Rainbow Lorikeet over the top
A problem with Rainbow Lorikeets (Trichoglossus haematodus) is the temptation to crank up saturation to psychedelic levels. But the colours are dazzling enough, there's no need to go over the top.
Nobody told this bird (click pic to enlarge) about not going over the top. Came upon it bouncing on a dead stump of branch in Tyto this week. The bird kept mouthing and 'licking' a leaf of the tree. Couldn't see any insect life at all on the leaf. Nor was the bird biting chunks out of the leaf.
Rather, it seemed the bird might be drawing something 'chemically interesting' from the ragged edge of the leaf. After each mouthing/lick it would bounce up and down on the branch, then throw its head vigorously left and right. Licking, bouncing, head tossing. Bouncing, licking, head tossing. And so on for more than 10 minutes. A few random screeches and a bit of chattering added to the colourful encounter.
A few other Rainbows then turned up, but landed in a nearby Euodia. They paid no heed to the bouncing bird and it showed no interest in them. But it gave me a last screech and took off. Hard to be sure, but it may have been joined in departure flight by the newcomers.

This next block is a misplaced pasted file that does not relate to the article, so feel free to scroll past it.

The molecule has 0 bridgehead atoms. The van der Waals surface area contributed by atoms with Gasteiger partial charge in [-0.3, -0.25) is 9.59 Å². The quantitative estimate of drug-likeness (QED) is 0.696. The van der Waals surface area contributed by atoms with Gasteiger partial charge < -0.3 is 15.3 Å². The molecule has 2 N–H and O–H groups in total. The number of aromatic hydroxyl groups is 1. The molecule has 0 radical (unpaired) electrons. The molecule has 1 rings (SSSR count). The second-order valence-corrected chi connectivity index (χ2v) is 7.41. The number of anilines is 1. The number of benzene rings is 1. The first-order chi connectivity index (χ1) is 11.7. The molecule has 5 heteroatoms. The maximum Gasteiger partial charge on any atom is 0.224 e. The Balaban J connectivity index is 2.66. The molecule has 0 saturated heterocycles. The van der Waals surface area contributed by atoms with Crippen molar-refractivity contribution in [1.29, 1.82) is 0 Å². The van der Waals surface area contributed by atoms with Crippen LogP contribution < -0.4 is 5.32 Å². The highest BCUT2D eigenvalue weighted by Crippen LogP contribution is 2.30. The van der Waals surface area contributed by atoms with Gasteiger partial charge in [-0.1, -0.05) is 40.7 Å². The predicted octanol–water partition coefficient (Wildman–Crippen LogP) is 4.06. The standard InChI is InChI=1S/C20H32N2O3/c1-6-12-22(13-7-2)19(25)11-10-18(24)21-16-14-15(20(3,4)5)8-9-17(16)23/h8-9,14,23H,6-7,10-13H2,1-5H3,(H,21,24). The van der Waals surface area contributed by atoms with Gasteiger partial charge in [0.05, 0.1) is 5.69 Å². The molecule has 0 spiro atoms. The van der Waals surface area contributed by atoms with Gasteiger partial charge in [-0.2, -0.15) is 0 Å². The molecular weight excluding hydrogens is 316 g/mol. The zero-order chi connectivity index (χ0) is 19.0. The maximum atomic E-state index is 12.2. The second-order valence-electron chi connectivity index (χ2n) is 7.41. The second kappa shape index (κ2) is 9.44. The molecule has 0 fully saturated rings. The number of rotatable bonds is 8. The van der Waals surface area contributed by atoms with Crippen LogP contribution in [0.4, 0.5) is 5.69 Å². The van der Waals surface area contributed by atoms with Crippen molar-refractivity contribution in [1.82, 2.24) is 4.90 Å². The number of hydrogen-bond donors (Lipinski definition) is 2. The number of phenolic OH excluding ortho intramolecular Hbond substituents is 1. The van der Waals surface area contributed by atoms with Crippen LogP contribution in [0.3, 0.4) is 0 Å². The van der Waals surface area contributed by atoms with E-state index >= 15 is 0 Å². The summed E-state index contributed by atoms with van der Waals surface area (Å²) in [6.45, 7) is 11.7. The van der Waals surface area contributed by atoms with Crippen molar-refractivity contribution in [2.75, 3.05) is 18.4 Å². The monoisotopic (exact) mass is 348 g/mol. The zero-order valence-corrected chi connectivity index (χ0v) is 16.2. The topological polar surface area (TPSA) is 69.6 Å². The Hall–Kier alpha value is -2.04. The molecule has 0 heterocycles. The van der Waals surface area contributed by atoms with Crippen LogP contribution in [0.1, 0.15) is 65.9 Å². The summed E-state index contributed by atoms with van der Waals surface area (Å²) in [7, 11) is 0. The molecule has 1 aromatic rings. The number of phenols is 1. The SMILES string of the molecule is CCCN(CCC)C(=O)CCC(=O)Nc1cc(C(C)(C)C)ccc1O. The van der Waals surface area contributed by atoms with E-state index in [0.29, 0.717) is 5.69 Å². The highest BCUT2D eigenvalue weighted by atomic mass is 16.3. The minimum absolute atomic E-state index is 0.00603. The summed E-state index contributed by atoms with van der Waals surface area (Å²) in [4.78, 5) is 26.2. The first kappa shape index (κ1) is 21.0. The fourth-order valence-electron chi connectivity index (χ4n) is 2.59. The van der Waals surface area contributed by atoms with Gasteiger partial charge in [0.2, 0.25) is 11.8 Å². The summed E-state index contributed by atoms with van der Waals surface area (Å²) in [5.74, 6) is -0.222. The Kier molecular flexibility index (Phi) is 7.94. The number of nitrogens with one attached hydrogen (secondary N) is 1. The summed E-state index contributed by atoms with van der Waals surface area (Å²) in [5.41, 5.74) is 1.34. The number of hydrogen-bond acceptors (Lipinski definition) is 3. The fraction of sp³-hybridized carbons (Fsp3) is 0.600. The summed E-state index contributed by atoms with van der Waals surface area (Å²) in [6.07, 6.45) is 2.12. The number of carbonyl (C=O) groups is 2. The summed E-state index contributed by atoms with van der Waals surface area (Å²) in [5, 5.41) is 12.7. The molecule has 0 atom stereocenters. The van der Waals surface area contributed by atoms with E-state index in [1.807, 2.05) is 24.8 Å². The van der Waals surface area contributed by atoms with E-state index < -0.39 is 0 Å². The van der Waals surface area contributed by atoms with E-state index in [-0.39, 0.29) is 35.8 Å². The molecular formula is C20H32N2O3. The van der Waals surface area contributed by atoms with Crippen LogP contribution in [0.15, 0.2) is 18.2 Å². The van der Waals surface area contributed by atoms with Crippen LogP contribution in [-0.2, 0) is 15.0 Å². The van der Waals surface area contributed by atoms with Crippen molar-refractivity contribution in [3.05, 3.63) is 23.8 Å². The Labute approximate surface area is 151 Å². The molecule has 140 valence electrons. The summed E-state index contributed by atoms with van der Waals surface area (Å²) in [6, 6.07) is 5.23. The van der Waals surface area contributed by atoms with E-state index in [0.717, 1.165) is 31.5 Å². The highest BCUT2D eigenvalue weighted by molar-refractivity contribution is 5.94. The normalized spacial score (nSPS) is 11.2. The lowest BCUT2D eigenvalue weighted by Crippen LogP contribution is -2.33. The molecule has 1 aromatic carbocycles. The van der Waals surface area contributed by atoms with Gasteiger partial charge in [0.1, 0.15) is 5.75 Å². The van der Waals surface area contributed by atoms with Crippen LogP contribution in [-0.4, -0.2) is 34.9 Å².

I have absolutely no idea what the episode was all about. Took a tentative taste of leaf. Nothing. No taste, smell, reaction of any sort. Never seen any lorikeets in the tree before, nor any other birds acting oddly.
Am trying to nail ID for tree. Don't hold your breath! (Feb 6: hope you didn't hold breath! Tree is 'Alphitonia excelsa, commonly known as the Red Ash or Soap Tree, is a species of tree in the Rhamnaceae family. It is endemic to Australia, being found in New South Wales, Queensland, Northern Territory and the northeastern tip of Western Australia. It is used in bush regeneration as a pioneer species and for amenity planting.' Thanks, Wiki, and Greg Calvert, who told me name, which I forgot.)
While on the subject of lorikeets, here's a holdover Scaly-breasted (T. chlorolepidotus) from an earlier post, for comparison between the closely related species.